Envelopes represent bands that are plotted in a certain, identical relationship above and below the Moving Average. Envelopes are a very complex theme with many interpretation and trading rules. Basically, envelopes capture a significant part of price movements. Concrete trading signals are released if prices approach or move away form their envelope.
Envelopes are plotted around a Moving Average in a constant percentage distance. Hence they are added to or subtracted from this average. Both envelope lines thus define the prevailing trading range.
Period. The number of bars in a chart. If the chart displays daily data, then period denotes days; in weekly charts, the period will stand for weeks, and so on. The application uses a default of 10.
Percent. A factor, expressed in percentage points, that is added to and subtracted from the Moving Average. For example, a value of “2.0” represents a 2.0% shift that will be added to the Moving Average, and a -2.0% shift that will be added to the Moving Average. The application uses a default of 1.0.
Aspect: The Symbol field on which the study will be calculated. Field is set to “Default”, which, when viewing a chart for a specific symbol, is the same as “Close”.
The Envelope study is a derivative of the Moving Average study. The price band has two lines that are equal percentage distance from the Simple Moving Average. The Moving Average line is not visible.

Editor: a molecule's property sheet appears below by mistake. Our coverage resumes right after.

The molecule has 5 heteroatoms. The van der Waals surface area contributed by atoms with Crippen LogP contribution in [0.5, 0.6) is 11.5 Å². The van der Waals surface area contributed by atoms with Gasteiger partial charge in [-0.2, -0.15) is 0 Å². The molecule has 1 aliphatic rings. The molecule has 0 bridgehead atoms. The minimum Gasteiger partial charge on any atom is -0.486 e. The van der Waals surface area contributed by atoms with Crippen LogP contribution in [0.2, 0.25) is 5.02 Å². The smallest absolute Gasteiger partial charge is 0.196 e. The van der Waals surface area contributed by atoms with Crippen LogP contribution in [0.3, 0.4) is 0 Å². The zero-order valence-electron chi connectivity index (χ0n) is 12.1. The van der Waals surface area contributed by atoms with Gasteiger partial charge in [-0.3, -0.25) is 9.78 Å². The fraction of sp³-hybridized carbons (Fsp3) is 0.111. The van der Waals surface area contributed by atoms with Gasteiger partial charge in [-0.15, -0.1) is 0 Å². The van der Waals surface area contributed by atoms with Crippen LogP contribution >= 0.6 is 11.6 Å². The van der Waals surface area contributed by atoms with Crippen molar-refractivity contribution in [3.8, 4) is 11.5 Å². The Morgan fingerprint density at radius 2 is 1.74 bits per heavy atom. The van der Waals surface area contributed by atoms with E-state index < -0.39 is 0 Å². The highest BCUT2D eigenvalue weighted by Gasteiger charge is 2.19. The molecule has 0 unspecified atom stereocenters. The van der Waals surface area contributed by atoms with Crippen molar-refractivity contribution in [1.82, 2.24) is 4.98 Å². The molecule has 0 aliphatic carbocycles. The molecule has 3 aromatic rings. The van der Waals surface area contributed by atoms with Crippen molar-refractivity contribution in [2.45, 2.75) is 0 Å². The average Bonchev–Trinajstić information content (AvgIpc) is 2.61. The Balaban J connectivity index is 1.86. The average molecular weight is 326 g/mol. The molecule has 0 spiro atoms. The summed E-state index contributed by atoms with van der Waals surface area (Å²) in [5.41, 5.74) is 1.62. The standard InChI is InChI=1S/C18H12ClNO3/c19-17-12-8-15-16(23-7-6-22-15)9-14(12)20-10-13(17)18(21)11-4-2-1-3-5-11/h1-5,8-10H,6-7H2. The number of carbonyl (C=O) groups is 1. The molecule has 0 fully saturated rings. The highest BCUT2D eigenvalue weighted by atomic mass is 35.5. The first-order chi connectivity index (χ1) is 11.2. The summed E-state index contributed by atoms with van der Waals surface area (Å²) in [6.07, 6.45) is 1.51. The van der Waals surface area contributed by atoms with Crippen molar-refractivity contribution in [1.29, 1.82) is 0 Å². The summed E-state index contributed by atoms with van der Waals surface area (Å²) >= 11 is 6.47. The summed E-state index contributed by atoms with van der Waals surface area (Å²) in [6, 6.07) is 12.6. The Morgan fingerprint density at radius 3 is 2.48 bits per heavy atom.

While several different trading rules are available, the most simple approach uses the price band as an entry and exit point. When price penetrates the upper price band, you initiate a long position or buy. If you have an existing short position, you close out shorts and go long. Conversely, when prices penetrate the lower price band, you close out long positions and go short.
In Kaufman’s book, Commodity Trading Systems and Methods, he suggests several other approaches.
They are as follows:
- Buy or sell on the close after a signal is indicated.
- Buy or sell on the next market open following a signal.
- Buy or sell with a delay of 1-3 days after the signal.
- Buy or sell after a price retracement of 50% (or some other value) following a signal.
- Buy or sell when prices move to within a specified risk relative to a stop-loss point.
In the case of using the Moving Average envelope on intraday prices, Kaufman suggested the following rule: “Only one order can be executed in one day, either the liquidation of a current position or an entry into a new position.”
Kaufman, Perry J. The Commodity Trading Systems & Methods. NY: John Wiley & Sons, Inc. 1978.
Murphy, John J. The Visual Investor. New York, NY: John Wiley & Sons, Inc. 1996.
Babcock, Bruce. The Dow Jones – Irwing Guide to Trading Systems. 1989.
Le Beau C., Lucas D. W. Computer Analysis of the Futures Market. 1992.
Hurst, J.M. The Profit Magic of Stock Transaction Timing.
Content Source: FutureSource
View Other Technical Analysis Studies
- Bollinger Bands
- Commodity Channel Index
- Crack Spread
- Crush Spread
- Directional Movement Index
- Exponential Moving Average
- Exponential Oscillator
- High Low Moving Average
- Highest High / Lowest Low
- Historic Volatility
- Keltner Channel
- Least Squares Linear Regression
- Line Oscillator
- Moving Average
- Moving Average Convergence Divergence
- Moving Standard Deviation
- Open Interest
- Parabolic Stop and Reversal
- Rate of Change
- Relative Strength Index
- Slow Stochastic
- Smoothed Moving Average
- Smoothed Oscillator
- Variable Moving Average
- Volume and Open Interest
- Weighted Close
- Williams’ %R